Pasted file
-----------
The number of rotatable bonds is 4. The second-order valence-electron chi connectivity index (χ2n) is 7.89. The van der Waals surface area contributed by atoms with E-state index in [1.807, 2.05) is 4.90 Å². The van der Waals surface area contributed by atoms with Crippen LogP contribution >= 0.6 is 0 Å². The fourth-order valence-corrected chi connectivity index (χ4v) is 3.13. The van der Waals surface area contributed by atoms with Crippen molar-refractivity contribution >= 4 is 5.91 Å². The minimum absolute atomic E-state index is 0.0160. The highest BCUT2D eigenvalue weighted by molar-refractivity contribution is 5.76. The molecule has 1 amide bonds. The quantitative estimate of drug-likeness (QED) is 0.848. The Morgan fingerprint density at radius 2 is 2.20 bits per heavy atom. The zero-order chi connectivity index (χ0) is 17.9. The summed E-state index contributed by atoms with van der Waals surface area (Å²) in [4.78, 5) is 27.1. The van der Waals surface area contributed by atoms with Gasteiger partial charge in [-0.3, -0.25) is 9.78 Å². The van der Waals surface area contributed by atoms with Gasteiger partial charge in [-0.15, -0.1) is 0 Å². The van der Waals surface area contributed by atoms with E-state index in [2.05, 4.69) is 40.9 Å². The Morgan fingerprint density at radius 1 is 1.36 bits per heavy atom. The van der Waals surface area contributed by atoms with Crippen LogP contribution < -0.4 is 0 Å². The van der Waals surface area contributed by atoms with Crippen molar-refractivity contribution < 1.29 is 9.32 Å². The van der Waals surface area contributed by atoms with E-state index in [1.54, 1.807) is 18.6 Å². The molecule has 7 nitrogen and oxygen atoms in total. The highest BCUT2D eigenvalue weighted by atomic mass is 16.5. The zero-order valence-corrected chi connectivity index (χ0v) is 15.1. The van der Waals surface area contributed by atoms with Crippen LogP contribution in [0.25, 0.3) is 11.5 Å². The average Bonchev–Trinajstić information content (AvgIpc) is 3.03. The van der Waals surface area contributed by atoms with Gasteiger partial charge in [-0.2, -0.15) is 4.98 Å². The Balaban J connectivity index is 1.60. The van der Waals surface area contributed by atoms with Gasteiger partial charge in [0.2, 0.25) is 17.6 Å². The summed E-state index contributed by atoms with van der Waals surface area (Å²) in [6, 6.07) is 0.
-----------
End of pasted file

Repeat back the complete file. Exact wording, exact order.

The number of rotatable bonds is 4. The second-order valence-electron chi connectivity index (χ2n) is 7.89. The van der Waals surface area contributed by atoms with E-state index in [1.807, 2.05) is 4.90 Å². The van der Waals surface area contributed by atoms with Crippen LogP contribution >= 0.6 is 0 Å². The fourth-order valence-corrected chi connectivity index (χ4v) is 3.13. The van der Waals surface area contributed by atoms with Crippen molar-refractivity contribution >= 4 is 5.91 Å². The minimum absolute atomic E-state index is 0.0160. The highest BCUT2D eigenvalue weighted by molar-refractivity contribution is 5.76. The molecule has 1 amide bonds. The quantitative estimate of drug-likeness (QED) is 0.848. The Morgan fingerprint density at radius 2 is 2.20 bits per heavy atom. The zero-order chi connectivity index (χ0) is 17.9. The summed E-state index contributed by atoms with van der Waals surface area (Å²) in [4.78, 5) is 27.1. The van der Waals surface area contributed by atoms with Gasteiger partial charge in [-0.3, -0.25) is 9.78 Å². The van der Waals surface area contributed by atoms with Gasteiger partial charge in [-0.15, -0.1) is 0 Å². The van der Waals surface area contributed by atoms with E-state index in [2.05, 4.69) is 40.9 Å². The Morgan fingerprint density at radius 1 is 1.36 bits per heavy atom. The van der Waals surface area contributed by atoms with Crippen LogP contribution < -0.4 is 0 Å². The van der Waals surface area contributed by atoms with Crippen molar-refractivity contribution < 1.29 is 9.32 Å². The van der Waals surface area contributed by atoms with E-state index in [1.54, 1.807) is 18.6 Å². The molecule has 7 nitrogen and oxygen atoms in total. The highest BCUT2D eigenvalue weighted by atomic mass is 16.5. The zero-order valence-corrected chi connectivity index (χ0v) is 15.1. The van der Waals surface area contributed by atoms with Crippen LogP contribution in [0.25, 0.3) is 11.5 Å². The average Bonchev–Trinajstić information content (AvgIpc) is 3.03. The van der Waals surface area contributed by atoms with Gasteiger partial charge in [-0.2, -0.15) is 4.98 Å². The Balaban J connectivity index is 1.60. The van der Waals surface area contributed by atoms with Gasteiger partial charge in [0.2, 0.25) is 17.6 Å². The summed E-state index contributed by atoms with van der Waals surface area (Å²) in [6, 6.07) is 0.